It was back in June 2020 that I had a think about launching a new series, but it came to nothing, mainly as I found it to be too much hard work.  The idea was to breakdown a hit song to shine a light on the various samples it contained.  I started the series with Weapon of Choice by Fatboy Slim.  I ended the series with Weapon of Choice by Fatboy Slim.

But, guess what, I’m going to resurrect it, strictly as a one-off, with a look at a different Fatboy Slim single.

Gangster Trippin’ reached #3 in the UK singles charts in October 1998.

mp3: Fatboy Slim – Gangster Trippin’

The follow-up to The Rockafeller Skank, it was released two weeks in advance of the album You’ve Come A Long Way, Baby.  It was, without question, the golden age for Fatboy Slim, with the album reckoned to have shipped 5 million units worldwide while spending almost two years in the UK charts.

I’ll pick up now from wiki:-

The song contains samples from “Entropy” by DJ Shadow, “Word Play” and “The Turntablist Anthem” by the X-Ecutioners, “Beatbox Wash” by the Dust Junkys (this track contains the song’s chorus line), “Change the Mood” by Jackie Mittoo, “Sissy Walk” by Freedom Now Brothers, and “You Did It” by Ann Robinson.

The recognizable “We gotta kick that gangsta shit” sample comes from the first recorded live performance by jazz rap duo Pete Rock & CL Smooth (sampled by DJ Shadow on “Entropy”). In the radio cut, it was re-edited for censorship purposes.

In 2013, Nicky Lockett (aka MC Tunes) of the Dust Junkys won a three-year court case to recover unpaid royalties for use of his vocals in the main chorus of the song.

And here comes the breakdown.

Entropy dates from 1993. It is seventeen-plus minutes long. It was actually one side of a white-label shared single, with the reverse being Send Them by Asia Born, issued by Solesides, an underground hip label based in California.  Entropy is credited in full to DJ Shadow and The Groove Diggers, and consists of seven sections, all of which merge into one another to create, according to all music,  “one continuous track moving from upbeat deck-work and bin-shuddering beats through thick, downtempo head music.”

mp3: DJ Shadow and The Groove Diggers – Entropy

The sample taken by Fatboy Slim comes, initially at just after the four and a half minutes mark.  But, as noted above, DJ Shadow was himself sampling Pete Rock & CL Smooth.

Given that The X-Ecutioners were also sampled on Weapon of Choice, I’ll simply repeat that they are New York-based hip hop DJs/turntablists. Both Word Play and The Turntablist Anthem appear on their debut album, X-Pressions that was released in 1997.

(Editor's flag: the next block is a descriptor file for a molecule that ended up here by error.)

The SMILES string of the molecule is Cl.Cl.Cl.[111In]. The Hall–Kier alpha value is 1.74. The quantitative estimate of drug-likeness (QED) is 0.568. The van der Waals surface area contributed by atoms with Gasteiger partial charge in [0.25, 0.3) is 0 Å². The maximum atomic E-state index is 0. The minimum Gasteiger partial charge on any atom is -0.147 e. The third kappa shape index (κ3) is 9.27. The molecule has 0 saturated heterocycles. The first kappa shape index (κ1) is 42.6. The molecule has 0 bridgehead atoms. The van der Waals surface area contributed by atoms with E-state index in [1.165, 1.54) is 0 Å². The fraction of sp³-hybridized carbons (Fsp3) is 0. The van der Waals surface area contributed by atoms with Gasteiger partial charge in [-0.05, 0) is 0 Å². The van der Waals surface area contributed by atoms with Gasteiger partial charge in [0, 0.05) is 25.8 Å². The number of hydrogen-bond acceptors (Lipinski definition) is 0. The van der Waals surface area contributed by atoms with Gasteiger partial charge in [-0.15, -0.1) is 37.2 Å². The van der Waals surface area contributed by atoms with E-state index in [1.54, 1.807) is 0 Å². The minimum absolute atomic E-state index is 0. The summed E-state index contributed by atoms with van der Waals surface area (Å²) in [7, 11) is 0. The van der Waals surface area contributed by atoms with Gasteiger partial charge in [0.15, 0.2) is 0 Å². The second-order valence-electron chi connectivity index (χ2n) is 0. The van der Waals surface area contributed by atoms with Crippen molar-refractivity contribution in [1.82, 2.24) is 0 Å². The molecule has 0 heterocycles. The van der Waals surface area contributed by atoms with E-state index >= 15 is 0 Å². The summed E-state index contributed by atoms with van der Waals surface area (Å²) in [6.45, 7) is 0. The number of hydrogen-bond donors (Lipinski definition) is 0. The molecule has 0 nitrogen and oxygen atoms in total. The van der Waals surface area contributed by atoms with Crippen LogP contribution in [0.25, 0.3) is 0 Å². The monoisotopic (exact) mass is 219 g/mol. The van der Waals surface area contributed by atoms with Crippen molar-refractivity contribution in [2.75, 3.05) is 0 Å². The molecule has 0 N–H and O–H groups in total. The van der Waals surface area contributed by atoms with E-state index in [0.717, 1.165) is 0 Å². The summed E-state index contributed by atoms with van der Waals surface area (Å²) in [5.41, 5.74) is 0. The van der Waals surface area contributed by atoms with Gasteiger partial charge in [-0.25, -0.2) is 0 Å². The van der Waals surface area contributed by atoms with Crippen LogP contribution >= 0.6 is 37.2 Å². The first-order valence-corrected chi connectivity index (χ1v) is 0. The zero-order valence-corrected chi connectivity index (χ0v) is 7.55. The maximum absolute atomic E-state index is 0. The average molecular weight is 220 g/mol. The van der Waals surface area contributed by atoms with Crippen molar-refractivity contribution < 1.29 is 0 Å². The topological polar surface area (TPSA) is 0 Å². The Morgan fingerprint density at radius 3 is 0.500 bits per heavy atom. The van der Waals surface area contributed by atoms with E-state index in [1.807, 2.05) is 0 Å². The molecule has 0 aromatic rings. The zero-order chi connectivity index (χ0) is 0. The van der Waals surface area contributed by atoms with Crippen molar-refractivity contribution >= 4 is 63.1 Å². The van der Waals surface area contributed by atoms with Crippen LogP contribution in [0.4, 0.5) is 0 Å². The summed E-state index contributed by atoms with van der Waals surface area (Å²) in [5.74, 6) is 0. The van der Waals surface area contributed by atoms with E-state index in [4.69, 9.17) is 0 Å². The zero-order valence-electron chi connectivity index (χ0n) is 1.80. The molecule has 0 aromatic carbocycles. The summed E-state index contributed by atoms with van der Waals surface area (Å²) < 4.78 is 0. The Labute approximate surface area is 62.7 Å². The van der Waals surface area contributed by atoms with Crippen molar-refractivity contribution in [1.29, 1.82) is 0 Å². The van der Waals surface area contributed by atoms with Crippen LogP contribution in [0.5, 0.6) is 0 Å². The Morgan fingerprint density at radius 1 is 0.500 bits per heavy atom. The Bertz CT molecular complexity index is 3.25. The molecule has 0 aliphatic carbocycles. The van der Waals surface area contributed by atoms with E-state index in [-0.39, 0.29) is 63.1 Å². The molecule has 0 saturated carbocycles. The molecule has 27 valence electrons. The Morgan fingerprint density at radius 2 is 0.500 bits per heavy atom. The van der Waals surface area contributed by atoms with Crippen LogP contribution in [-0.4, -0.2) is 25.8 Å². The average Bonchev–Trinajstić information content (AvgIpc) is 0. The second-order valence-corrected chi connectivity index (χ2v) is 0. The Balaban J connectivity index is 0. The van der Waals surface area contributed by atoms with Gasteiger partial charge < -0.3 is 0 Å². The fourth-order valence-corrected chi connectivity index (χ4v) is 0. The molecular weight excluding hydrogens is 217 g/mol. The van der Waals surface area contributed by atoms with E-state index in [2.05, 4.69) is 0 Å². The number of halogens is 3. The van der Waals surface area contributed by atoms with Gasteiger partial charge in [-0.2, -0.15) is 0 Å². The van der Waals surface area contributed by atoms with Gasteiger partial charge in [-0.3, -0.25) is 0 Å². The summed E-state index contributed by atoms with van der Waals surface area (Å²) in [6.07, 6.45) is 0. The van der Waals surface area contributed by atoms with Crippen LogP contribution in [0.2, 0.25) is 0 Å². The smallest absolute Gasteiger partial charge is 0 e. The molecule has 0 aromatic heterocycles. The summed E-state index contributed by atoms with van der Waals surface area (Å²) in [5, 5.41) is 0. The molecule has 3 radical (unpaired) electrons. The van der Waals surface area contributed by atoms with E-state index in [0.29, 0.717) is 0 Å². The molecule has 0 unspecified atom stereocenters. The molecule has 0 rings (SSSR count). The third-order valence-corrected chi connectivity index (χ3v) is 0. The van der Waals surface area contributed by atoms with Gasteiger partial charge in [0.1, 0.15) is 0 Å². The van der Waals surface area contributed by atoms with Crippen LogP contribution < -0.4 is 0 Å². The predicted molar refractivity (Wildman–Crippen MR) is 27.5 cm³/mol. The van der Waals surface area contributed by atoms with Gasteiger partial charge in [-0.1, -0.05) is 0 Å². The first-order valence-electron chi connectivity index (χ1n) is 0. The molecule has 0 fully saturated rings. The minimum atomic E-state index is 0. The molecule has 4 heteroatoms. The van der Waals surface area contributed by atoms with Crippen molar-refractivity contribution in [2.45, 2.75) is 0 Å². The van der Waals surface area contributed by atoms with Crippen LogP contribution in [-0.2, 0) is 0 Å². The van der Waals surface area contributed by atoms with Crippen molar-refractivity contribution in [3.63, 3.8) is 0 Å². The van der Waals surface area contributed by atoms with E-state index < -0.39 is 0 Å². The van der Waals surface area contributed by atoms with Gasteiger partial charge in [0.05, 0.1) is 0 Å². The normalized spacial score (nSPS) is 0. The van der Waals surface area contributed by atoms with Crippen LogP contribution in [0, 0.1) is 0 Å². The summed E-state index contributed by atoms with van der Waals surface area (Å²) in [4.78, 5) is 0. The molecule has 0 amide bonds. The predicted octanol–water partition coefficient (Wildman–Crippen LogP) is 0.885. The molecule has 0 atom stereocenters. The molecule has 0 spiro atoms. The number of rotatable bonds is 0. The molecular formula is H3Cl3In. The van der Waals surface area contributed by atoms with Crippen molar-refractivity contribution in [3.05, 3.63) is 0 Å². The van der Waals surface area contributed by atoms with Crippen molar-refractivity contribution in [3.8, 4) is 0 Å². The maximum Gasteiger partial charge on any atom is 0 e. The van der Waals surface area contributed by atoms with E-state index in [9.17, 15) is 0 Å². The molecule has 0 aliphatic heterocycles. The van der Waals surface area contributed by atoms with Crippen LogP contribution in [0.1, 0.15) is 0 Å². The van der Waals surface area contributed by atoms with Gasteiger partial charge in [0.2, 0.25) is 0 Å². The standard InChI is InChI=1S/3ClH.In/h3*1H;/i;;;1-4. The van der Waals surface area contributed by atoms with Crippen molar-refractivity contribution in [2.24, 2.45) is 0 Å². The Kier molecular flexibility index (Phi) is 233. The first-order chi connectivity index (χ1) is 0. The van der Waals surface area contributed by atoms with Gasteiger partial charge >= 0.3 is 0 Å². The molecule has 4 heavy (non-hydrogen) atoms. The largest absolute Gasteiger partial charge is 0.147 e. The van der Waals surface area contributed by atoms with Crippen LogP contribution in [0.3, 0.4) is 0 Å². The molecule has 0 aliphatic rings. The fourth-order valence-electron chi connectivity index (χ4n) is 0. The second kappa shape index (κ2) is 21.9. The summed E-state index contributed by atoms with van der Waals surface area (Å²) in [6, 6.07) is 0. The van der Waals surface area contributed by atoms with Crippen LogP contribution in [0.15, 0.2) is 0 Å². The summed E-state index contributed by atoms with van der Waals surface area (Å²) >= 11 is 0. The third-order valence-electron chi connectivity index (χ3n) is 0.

mp3: The X-Ecutioners – Word Play
mp3: The X-Ecutioners – The Turntablist Anthem

Beatbox Wash was actually a b-side on the Dust Junky’s 1997 single, Living In The Pocket Of A Drug Queen.  I’ve long had a copy of their one and only album, Done and Dusted, picked up on a whim one day after hearing that Shawn Ryder was a fan.  I think I listened to it once and then filed it away.

mp3: Dust Junkys – Beatbox Wash

Change The Mood dates from 1978.  Jackie Mittoo, (born as Donat Roy Mittoo), was a Jamaican-born musician who emigrated to Canada in the mid-70s where he became a major part of the reggae scene in Toronto.  In later years he would work with a number of UK reggae acts including Sugar Minott, Musical Youth and UB40.  He also co-wrote, Armagideon Time, a song famously covered by The Clash as the b-side to London Calling. Jackie sadly died of cancer in 1990 at the young age of 42.

mp3: Jackie Mittoo – Change The Mood

Sissy Walk is a funky instrumental single released in 1969 by Freedom Now Brothers.  If Discogs is correct, it was their one and only single.

mp3: Freedom Now Brothers – Sissy Walk

The same funky horn sound can also be heard on another 1969 single:-

mp3: Ann Robinson – You Did It

Both singles came out on the Philadelphia-based label, All Brothers. As it turns out, You Did It was released first, with its backing track then forming a later 45.  One of the website devoted to Philly soul advises that Ann Robinson released just three singles in her career.  I’m afraid I can’t offer up any more info.



  1. When I was a student the Dust Junkys were inexplicably popular. Their singer in a previous life was if I recall correctly responsible for the baggy crossover ‘smash’ that was ‘the only rhyme that bites’. Yup he was MC Tunes and there is so much to hate him for

  2. thanks for doing this. I had such an obsession with that tune ever since it came out. as I recall the video was just slow motion of things blowing up. nothing could appeal more to a 12 year old boy. never did figure out what the hell the dude in the sample was saying.

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